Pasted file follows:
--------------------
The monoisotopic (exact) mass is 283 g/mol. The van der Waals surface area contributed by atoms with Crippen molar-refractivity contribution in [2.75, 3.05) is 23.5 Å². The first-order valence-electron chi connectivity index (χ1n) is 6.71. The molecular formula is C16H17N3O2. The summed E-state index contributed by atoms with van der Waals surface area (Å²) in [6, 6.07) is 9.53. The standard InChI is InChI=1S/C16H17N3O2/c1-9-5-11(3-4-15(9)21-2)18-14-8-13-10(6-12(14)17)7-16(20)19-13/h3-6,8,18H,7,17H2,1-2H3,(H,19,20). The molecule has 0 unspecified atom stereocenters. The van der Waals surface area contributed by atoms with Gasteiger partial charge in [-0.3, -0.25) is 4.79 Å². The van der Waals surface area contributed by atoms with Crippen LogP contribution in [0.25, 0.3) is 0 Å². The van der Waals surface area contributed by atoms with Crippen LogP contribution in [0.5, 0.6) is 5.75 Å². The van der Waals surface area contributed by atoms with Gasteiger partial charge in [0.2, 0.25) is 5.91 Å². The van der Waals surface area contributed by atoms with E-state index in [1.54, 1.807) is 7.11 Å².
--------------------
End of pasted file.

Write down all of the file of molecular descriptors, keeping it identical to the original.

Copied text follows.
The monoisotopic (exact) mass is 283 g/mol. The van der Waals surface area contributed by atoms with Crippen molar-refractivity contribution in [2.75, 3.05) is 23.5 Å². The first-order valence-electron chi connectivity index (χ1n) is 6.71. The molecular formula is C16H17N3O2. The summed E-state index contributed by atoms with van der Waals surface area (Å²) in [6, 6.07) is 9.53. The standard InChI is InChI=1S/C16H17N3O2/c1-9-5-11(3-4-15(9)21-2)18-14-8-13-10(6-12(14)17)7-16(20)19-13/h3-6,8,18H,7,17H2,1-2H3,(H,19,20). The molecule has 0 unspecified atom stereocenters. The van der Waals surface area contributed by atoms with Gasteiger partial charge in [-0.3, -0.25) is 4.79 Å². The van der Waals surface area contributed by atoms with Crippen LogP contribution in [0.25, 0.3) is 0 Å². The van der Waals surface area contributed by atoms with Crippen LogP contribution in [0.5, 0.6) is 5.75 Å². The van der Waals surface area contributed by atoms with Gasteiger partial charge in [0.2, 0.25) is 5.91 Å². The van der Waals surface area contributed by atoms with E-state index in [1.54, 1.807) is 7.11 Å².